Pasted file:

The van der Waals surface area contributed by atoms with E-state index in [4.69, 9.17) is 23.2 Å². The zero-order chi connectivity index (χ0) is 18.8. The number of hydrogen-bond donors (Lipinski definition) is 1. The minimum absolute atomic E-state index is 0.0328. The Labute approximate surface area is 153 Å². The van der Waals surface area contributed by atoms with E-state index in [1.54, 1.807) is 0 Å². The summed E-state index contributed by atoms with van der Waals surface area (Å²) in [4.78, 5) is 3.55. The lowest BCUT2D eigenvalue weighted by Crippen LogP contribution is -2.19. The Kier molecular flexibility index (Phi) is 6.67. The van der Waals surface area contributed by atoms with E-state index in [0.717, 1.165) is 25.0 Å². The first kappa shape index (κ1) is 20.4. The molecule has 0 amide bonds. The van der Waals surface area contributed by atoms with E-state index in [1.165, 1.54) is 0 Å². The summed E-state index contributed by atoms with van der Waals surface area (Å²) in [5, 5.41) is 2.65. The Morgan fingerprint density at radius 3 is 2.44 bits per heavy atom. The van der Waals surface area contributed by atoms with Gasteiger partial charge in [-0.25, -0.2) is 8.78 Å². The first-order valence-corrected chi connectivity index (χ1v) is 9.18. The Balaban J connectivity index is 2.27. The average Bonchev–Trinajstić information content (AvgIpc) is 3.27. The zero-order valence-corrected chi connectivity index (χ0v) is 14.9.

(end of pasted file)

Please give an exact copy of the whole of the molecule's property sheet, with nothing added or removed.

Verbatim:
The van der Waals surface area contributed by atoms with E-state index in [4.69, 9.17) is 23.2 Å². The zero-order chi connectivity index (χ0) is 18.8. The number of hydrogen-bond donors (Lipinski definition) is 1. The minimum absolute atomic E-state index is 0.0328. The Labute approximate surface area is 153 Å². The van der Waals surface area contributed by atoms with E-state index in [1.54, 1.807) is 0 Å². The summed E-state index contributed by atoms with van der Waals surface area (Å²) in [4.78, 5) is 3.55. The lowest BCUT2D eigenvalue weighted by Crippen LogP contribution is -2.19. The Kier molecular flexibility index (Phi) is 6.67. The van der Waals surface area contributed by atoms with E-state index in [0.717, 1.165) is 25.0 Å². The first kappa shape index (κ1) is 20.4. The molecule has 0 amide bonds. The van der Waals surface area contributed by atoms with E-state index in [1.165, 1.54) is 0 Å². The summed E-state index contributed by atoms with van der Waals surface area (Å²) in [5, 5.41) is 2.65. The Morgan fingerprint density at radius 3 is 2.44 bits per heavy atom. The van der Waals surface area contributed by atoms with Gasteiger partial charge in [-0.25, -0.2) is 8.78 Å². The first-order valence-corrected chi connectivity index (χ1v) is 9.18. The Balaban J connectivity index is 2.27. The average Bonchev–Trinajstić information content (AvgIpc) is 3.27. The zero-order valence-corrected chi connectivity index (χ0v) is 14.9.